A smile illuminated Ton's entire face. A moment later, he laughed.

Ausha grinned, her sidelong glance saturated with mischievousness.

The affinity between Ton and Ausha was unmistakable. Miaundea sat there in communication silence, becoming more and more irritated by the second.

Ton telepathically commanded the monitor to delve deeper into Teren's Awareness, and within seconds, a moving mélange of color appeared above Teren's head, the psyche reading. The color gray dominated.

He's depressed, Ausha communicated in realization.

Ton took Teren's hand in his, leaned forward, and said gently into his ear, "It's over, Teren. You're home now--you're home for good. The Earthons have no power over you now. You have to get well for Deia, Teren, for Deia and your sisters."

The tenderness of Ton's gesture shocked Miaundea. She didn't believe him capable of such compassion. Did he treat all of his patients this way, or only Teren? Or was it just an act to get the job done?

Evidently Teren, in his unconscious state, didn't think it was an act. His eyelids fluttered, and for a moment, he looked as if he would wake up.

"Good . . . good, Teren. Come on now, you're doing fine. Wake up now. Come on, Teren. Wake up. You have to get well for Deia. Wake up for Deia, Teren."

Ton leaned away from Teren and looked at Ausha, troubled and confused.

Miaundea suddenly felt Ausha's spirit touch hers. Miaundea, Teren needs Deia. Please help her establish a telepathic connection. She doesn't know me, and Ton isn't sure how to do it.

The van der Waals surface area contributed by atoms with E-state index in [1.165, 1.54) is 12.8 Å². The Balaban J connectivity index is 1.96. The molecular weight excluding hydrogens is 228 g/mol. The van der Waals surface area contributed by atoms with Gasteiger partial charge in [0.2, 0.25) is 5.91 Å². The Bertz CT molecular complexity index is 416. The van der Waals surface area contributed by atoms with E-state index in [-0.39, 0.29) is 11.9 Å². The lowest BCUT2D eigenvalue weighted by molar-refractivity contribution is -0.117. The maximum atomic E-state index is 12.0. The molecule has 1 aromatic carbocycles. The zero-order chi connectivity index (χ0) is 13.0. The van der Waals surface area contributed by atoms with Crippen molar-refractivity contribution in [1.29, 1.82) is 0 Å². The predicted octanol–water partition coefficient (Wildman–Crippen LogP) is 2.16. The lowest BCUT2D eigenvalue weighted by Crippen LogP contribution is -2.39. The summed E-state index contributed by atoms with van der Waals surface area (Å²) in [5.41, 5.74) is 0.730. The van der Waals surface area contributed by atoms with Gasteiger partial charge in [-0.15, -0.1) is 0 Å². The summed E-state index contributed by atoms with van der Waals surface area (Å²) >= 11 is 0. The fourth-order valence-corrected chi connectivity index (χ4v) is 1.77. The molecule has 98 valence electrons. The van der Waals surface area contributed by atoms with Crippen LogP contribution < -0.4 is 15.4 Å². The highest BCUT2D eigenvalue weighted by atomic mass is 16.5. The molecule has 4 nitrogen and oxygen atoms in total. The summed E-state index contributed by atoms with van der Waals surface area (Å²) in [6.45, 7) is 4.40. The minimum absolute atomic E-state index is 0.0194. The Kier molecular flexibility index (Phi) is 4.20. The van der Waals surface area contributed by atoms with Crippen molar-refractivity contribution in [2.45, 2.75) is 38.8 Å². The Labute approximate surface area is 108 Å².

Miaundea knew Ausha was right, but she couldn't help feeling disturbed that Ausha even knew about Teren's relationship with Deia.

Ausha immediately perceived Miaundea's agitation in their telepathic touching and understood its nature. A person undergoing major surgery is always at a better advantage if his physicians know his emotional state, she communicated kindly. It helps us do our job more effectively. Teren understands this and volunteered the information himself.

Miaundea nodded quickly, feeling foolish. Her hand tightened around Teren's, and she embraced his spirit with hers, soothing him with her love and generating thoughts and feelings of both Deia and his father. She reached out to Menaura and Deia with her thoughts and helped Deia establish a telepathic connection with Teren. Deia was unhappy herself that she couldn't be with Teren physically while he had the operation, and she reached out with her thoughts without reservation to comfort him.

The change in Teren's bodily functions was immediate and phenomenal. The healing of the reconstructed nerves accelerated, and within three minutes, he awoke and sat up. He smiled at Miaundea and pressed the back of her hand to his lips.

Ton gazed down at Teren. How do you feel?

Well enough. My shoulder doesn't hurt as much as I thought it would.